By Jade Reidy (British Antarctic Survey)
Trapped radiation belt particles can be pitch angle scattered into the loss cone by resonant wave-particle interactions and atmospheric collisions. This high-energy electron input into our atmosphere can affect the atmospheric chemistry and is a significant loss mechanism of particles from the radiation belts, which themselves pose a threat to satellites. Reidy et al (2021) calculates the precipitating flux that would be measured inside the field of view of an electron detector on board a low earth orbiting satellite (POES) using wave particle theory and compares to in-situ data. These calculations depend on diffusion coefficients for whistler mode chorus waves, plasmaspheric hiss waves and atmospheric collisions. The diffusion coefficients used in Reidy et al (2021) were derived for use in the British Antarctic Survey Radiation Belt Model (BAS-RBM). The analysis presented in this paper is a direct test of the how well the diffusion coefficients used in the BAS‐RBM are able to quantify the precipitating flux and therefore a first step toward testing the loss due to precipitation within the BAS‐RBM itself.
Figure 1 shows a global plot of the linear correlation between the calculated precipitating flux and that measured by the POES T0 >30 keV electron channel between 26–30 March 2013. Our results show the best correlation on the dawnside for L* > 5; this agreement is consistent with chorus waves being the dominant scattering mechanism in this MLT and L-shell zone, suggesting that chorus-driven scattering is well represented in the BAS-RBM. However, we consistently underestimate the precipitating flux on the duskside, suggesting we are likely missing some diffusion here; potential causes of this underestimate are discussed in the paper. Reidy et al (2021) also demonstrates the potential of using wave particle theory to reconstruct the total precipitating flux over the entire loss cone, some of which is missed by the POES detector due to its limited field of view, finding that the total precipitating flux can exceed that measured by POES by a factor of 10.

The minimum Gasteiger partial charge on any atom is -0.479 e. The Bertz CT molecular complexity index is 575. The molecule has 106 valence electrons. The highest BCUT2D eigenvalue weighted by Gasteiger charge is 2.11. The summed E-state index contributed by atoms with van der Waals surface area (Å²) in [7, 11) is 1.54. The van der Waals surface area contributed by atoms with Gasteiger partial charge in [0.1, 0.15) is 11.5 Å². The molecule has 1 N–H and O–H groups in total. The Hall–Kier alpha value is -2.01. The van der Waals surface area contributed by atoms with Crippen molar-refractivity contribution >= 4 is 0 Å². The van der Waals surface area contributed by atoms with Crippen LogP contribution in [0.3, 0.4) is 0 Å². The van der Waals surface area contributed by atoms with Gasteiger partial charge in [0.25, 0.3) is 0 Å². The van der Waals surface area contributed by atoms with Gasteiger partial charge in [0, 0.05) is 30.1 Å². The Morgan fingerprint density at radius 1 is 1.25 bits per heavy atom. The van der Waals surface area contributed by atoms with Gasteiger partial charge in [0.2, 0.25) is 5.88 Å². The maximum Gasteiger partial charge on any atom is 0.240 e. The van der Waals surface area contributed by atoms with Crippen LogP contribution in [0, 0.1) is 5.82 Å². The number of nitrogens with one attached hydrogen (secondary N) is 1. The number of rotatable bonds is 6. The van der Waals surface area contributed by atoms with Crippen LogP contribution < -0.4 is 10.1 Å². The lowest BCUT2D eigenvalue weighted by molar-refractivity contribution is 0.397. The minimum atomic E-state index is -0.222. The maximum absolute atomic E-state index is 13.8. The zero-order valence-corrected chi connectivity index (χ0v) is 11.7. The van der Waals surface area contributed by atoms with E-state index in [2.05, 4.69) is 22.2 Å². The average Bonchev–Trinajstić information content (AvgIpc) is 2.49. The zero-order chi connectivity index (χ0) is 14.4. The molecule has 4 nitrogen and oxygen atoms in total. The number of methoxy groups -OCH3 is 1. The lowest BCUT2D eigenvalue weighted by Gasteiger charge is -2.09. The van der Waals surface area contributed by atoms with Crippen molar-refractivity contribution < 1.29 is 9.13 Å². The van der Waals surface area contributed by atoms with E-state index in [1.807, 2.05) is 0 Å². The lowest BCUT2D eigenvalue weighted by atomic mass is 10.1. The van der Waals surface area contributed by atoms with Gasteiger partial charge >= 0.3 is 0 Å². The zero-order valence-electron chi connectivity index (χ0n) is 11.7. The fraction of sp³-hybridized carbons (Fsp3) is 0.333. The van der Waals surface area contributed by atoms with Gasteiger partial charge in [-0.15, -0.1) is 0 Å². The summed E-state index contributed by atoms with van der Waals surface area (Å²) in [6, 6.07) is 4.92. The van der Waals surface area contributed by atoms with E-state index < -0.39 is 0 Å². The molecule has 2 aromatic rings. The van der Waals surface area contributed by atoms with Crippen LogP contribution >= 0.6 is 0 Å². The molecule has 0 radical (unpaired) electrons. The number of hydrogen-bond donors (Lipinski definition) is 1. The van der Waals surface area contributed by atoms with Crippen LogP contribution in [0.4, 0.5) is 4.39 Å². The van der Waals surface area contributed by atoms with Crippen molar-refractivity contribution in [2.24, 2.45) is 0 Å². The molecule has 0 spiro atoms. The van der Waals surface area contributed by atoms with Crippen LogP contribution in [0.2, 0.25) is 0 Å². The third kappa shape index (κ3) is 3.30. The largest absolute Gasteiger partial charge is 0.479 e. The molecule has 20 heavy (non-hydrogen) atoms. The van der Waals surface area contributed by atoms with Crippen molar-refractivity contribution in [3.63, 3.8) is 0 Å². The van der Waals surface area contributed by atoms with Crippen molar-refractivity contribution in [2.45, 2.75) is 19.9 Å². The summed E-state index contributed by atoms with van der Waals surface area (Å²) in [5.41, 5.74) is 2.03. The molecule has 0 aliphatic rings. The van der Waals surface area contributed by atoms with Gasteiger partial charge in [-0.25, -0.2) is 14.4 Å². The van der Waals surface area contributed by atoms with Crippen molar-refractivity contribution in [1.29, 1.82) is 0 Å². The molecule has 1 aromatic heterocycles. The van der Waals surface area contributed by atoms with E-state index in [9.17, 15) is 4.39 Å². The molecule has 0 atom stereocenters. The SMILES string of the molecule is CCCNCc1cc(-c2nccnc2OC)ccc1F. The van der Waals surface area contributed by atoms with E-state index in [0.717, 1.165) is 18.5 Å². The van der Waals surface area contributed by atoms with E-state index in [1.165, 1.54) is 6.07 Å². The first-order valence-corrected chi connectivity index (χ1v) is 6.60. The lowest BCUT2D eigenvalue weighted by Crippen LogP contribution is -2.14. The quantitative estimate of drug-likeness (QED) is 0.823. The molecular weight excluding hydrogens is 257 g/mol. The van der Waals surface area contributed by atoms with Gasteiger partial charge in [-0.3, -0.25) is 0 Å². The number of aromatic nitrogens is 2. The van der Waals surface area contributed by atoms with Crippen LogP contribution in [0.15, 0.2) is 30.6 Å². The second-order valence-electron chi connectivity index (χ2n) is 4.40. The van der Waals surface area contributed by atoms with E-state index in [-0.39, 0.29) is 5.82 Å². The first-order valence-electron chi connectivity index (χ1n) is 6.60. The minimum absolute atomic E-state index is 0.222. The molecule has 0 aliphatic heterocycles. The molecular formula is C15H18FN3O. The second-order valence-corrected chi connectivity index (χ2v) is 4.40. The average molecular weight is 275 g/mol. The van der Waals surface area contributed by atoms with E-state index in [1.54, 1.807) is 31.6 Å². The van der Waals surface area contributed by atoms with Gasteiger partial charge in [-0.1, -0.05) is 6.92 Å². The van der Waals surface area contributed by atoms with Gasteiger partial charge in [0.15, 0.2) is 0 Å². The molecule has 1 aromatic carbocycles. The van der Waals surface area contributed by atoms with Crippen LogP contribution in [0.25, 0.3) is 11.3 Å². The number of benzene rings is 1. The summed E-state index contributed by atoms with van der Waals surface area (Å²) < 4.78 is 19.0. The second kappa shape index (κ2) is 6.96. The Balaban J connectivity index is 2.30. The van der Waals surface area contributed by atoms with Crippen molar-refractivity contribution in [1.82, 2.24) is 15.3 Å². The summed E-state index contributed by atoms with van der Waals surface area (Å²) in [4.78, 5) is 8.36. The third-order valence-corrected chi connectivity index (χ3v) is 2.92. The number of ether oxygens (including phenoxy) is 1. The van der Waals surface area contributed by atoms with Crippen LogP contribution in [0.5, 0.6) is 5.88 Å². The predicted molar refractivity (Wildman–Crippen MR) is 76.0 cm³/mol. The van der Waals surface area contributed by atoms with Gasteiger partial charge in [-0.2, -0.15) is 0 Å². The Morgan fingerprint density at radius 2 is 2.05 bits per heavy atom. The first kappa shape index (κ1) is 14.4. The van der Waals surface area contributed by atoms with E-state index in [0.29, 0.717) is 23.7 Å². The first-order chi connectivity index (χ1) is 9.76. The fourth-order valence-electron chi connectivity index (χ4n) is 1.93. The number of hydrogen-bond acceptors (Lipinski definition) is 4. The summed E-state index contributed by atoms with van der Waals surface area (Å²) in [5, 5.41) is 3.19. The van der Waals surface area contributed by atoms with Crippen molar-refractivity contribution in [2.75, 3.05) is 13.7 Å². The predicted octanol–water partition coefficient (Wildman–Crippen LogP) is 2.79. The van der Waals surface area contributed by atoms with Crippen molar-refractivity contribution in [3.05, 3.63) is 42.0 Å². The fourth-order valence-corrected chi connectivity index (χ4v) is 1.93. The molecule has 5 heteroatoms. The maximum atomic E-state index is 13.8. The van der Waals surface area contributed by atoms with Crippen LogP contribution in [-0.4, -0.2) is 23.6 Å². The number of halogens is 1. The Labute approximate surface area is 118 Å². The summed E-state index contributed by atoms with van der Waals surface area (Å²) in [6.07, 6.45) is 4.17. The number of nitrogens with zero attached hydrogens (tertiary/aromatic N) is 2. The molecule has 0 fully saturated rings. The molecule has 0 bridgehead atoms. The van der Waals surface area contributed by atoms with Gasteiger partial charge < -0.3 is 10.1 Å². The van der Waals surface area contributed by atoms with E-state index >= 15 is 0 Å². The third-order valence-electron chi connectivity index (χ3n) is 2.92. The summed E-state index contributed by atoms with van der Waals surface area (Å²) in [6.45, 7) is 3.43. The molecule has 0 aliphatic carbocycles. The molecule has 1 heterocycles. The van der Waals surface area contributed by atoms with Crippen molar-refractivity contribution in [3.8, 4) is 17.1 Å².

Figure 1: Linear correlation coefficient between calculated and measured precipitating flux in bins of 3 hour MLT and 0.5 L*, where noon is to the top and dawn to the right. The correlation is only shown where the confidence level is over 95%.
Please see the paper for full details:
2021). Comparing electron precipitation fluxes calculated from pitch angle diffusion coefficients to LEO satellite observations. Journal of Geophysical Research: Space Physics, 126, e2020JA028410. https://doi.org/10.1029/2020JA028410, , , , , , et al. (